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The docs for FFTW say that fftw_alloc() ensures proper memory alignment. Are there risks associated with using stack variables for the input/output of a given FFTW plan? Will FFTW just run slower, or will it not run at all?

e.g. Is the below C code not recommended?

int main()
{
   fftw_complex in[1024];
   fftw_complex out[1024];

   fftw_plan my_plan;

   my_plan = fftw_plan_dft_1d(1024, in, out, FFTW_FORWARD, FFTW_ESTIMATE);

   fftw_execute(plan);
}

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up vote 3 down vote accepted

From the docs:

http://www.fftw.org/doc/SIMD-alignment-and-fftw_005fmalloc.html

A program linking to an FFTW library compiled with SIMD support can obtain a nonnegligible speedup for most complex and r2c/c2r transforms. In order to obtain this speedup, however, the arrays of complex (or real) data passed to FFTW must be specially aligned in memory (typically 16-byte aligned), and often this alignment is more stringent than that provided by the usual malloc (etc.) allocation routines.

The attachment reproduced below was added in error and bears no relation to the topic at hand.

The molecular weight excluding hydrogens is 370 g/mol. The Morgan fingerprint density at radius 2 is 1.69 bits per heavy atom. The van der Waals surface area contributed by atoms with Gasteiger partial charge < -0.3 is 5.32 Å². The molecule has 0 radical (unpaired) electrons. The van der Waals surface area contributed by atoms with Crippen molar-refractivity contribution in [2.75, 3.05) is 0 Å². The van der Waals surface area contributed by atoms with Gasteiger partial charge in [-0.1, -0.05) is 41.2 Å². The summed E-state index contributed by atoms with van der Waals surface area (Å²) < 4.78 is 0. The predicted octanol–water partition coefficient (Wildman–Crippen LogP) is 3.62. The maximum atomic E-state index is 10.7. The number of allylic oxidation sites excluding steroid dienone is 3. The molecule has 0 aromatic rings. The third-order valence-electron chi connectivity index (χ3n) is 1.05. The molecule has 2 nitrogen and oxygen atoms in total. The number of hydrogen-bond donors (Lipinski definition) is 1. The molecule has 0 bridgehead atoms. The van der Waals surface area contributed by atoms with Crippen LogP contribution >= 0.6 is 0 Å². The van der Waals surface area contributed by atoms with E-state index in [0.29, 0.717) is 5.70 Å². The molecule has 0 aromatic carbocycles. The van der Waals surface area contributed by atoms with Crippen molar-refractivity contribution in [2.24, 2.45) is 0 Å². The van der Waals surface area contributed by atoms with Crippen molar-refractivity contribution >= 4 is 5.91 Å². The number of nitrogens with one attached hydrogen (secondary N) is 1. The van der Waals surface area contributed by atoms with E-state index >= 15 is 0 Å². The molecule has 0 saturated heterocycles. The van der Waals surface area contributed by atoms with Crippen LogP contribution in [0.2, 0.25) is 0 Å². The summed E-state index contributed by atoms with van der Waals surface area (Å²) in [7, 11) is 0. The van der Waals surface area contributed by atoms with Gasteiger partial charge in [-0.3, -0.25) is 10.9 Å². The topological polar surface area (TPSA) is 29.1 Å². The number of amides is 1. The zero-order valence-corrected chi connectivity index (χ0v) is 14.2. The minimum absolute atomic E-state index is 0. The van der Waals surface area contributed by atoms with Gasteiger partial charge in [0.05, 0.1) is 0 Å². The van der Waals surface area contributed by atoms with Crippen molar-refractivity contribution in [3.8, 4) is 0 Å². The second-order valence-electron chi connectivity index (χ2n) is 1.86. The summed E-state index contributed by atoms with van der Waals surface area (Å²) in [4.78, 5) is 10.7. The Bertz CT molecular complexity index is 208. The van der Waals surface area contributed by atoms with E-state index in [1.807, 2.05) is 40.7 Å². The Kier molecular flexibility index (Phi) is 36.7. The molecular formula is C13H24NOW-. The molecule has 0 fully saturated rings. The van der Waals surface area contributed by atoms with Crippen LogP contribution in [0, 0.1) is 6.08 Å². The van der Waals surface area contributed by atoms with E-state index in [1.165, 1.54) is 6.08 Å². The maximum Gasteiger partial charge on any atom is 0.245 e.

In order to guarantee proper alignment for SIMD, therefore, in case your program is ever linked against a SIMD-using FFTW, we recommend allocating your transform data with fftw_malloc and de-allocating it with fftw_free. These have exactly the same interface and behavior as malloc/free, except that for a SIMD FFTW they ensure that the returned pointer has the necessary alignment (by calling memalign or its equivalent on your OS).

"Necessary"? No

"Well advised?" Yes - most definitely:)

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Thanks. We're using this on the Beagleboard xM, which has ARM NEON SIMD instruction set. – bornruffians Nov 23 '13 at 16:54

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